ANCHORAGE, Alaska – An Alaska community digging itself out of nearly 15 feet of snow first tried Anchorage, Fairbanks and other cities when it ran short of shovels after being pummeled this week by yet another storm.
It finally turned to a manufacturer Tuesday for a special order.
"It's ironic, isn't it? The state of Alaska -- you'd think they'd be ahead of the game. It's those logistical things you just don't plan on, or you don't think is going to be an issue," said Allen Marquette, a spokesman for the city of Cordova, on the east side of Prince William Sound.
The snow-weary community of 2,200 was promised new shovels to be manufactured Thursday and delivered two days later -- but it will be too late for the "couple more feet" of snow that touched down Tuesday, accompanied by winds of 25 to 40 mph and gusts to 55.
The latest storm hit much of south-central Alaska. Avalanches along the Seward Highway closed the only route south out of Alaska's largest city, cutting off Anchorage from neighborhoods to the south in Girdwood.
Department of Transportation spokesman Rick Feller said the department followed up with an even larger induced avalanche using explosives fired from a military-style howitzer.
"That showed there was a lot of pent-up energy, and it's been released," he said. The highway will remain closed until noon Wednesday.
The storm knocked out power to parts of Homer on the Kenai Peninsula. Drifts accumulated to 7 feet, Feller said, and the city put out an advisory to boat owners that 16 inches of snow could accumulate and boats should be cleared.
KMXT-radio in Kodiak said flights to the island city had been canceled and three boats sank in local harbors from the weight of snow. In Valdez, the terminus of the trans-Alaska pipeline, forecasters issued a blizzard warning through Wednesday afternoon, with winds to 45 mph and accumulations of 9 of 17 inches of snow on the Richardson Highway at Thompson Pass, the road access out of the community.
Cordova, a fishing community famed for wild Copper River salmon, may have been hardest hit.
Since Nov. 1, the city has received 176 inches of snow and 44.24 inches of rain, at times increasing the weight of the snow as it piled up to 6 feet high on roofs.
Accumulations on roofs and walls damaged four commercial buildings and two homes, Marquette said by phone.
The threat of such collapses prompted the evacuation of an apartment complex, where weight on the roof jammed doorways and windows, making it a fire hazard, Marquette said. The Red Cross has turned the city recreation center into an emergency shelter.
Dealing with the white stuff has turned into a near military operation. City, state and federal authorities set up a command center to organize its response to the snow emergency. One task: deciding who gets their roof or entryway shoveled first. The community set up a call-in number to report access problems or roof hazards.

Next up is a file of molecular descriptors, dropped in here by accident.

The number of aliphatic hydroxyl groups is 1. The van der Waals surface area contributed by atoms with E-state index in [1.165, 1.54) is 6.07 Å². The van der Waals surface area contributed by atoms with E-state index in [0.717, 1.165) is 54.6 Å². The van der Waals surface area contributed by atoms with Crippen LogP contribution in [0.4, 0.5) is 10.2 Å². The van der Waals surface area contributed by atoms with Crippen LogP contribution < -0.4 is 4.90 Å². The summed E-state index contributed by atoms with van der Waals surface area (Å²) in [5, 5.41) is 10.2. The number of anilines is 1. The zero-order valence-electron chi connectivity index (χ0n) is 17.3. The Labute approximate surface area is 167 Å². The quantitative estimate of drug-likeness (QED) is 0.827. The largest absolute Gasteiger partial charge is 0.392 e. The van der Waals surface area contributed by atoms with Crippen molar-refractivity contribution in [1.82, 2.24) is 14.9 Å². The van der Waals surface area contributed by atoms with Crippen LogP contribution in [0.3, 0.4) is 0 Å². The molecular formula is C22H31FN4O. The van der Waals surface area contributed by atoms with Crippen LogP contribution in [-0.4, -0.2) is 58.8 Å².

"We're sending out teams to assess," Marquette said. "Everybody thinks it's serious, but you have to go out and assess to prioritize ones that need it the most."
The Alaska National Guard has sent over 57 soldiers, mostly to wield shovels. The U.S. Coast Guard contributed at least 20 personnel to clean docks and help maintain heavy equipment.
A "tremendous outreach" of volunteers helped their neighbors clear roofs or clear paths to buildings, Marquette said. But as they perform the backbreaking work of moving snow by hand, they're running through shovels.
"Part of it is, the light fluffy snow is no more," Marquette said. "It's the heavier, wetter stuff. A lot of these shovels are plastic. These are big strong people, and so you're bound to have some equipment that gets damaged and broken. So we need to keep replenishing and repairing and getting those back out on the line so they can get the work done."
The city was looking for ice chisels, snow shovels and snow scoops that push snow.
"Those are real handy for flat roofs, and we were short on those," Marquette said. "So what they've been doing is using tarps -- those blue plastic tarps -- and then shoveling snow on them and dragging the tarps to the edge and flipping them off. That's been working pretty well but it would still be more efficient and faster if they could use regular snow scoops."
Coast Guardsman cleared docks at one Cordova harbor and worked on another Tuesday. National Guard soldiers had concentrated on city buildings such as the museum, library and high school and "put a good dent into the situation," Marquette said.
Ice on the city hospital made shoveling hazardous and workers dug from their knees, he said.
Danger from the storm Tuesday kept volunteers off roofs but soldiers worked throughout the day, Marquette said. Shoveling can create a small avalanche on the building, he said.
"You've got so much load on the roof, that once you break enough of it loose, the whole thing cuts loose, and if you're in the path of it, it takes you with it," he said. "It's not unheard of it get buried in that and it's just like a regular avalanche, only a small one. But you have a few tons or more of snow and ice coming down -- that's pretty hazardous."
The emergency shelter also was available for people in homes near an area about 5.5 miles from the city that is prone to avalanches. A woman was killed in January 2001 when an avalanche flattened her home.
A weekend avalanche lowered the threat level, Marquette said, but families were asked to evacuate. The current storm could reload the field, he said.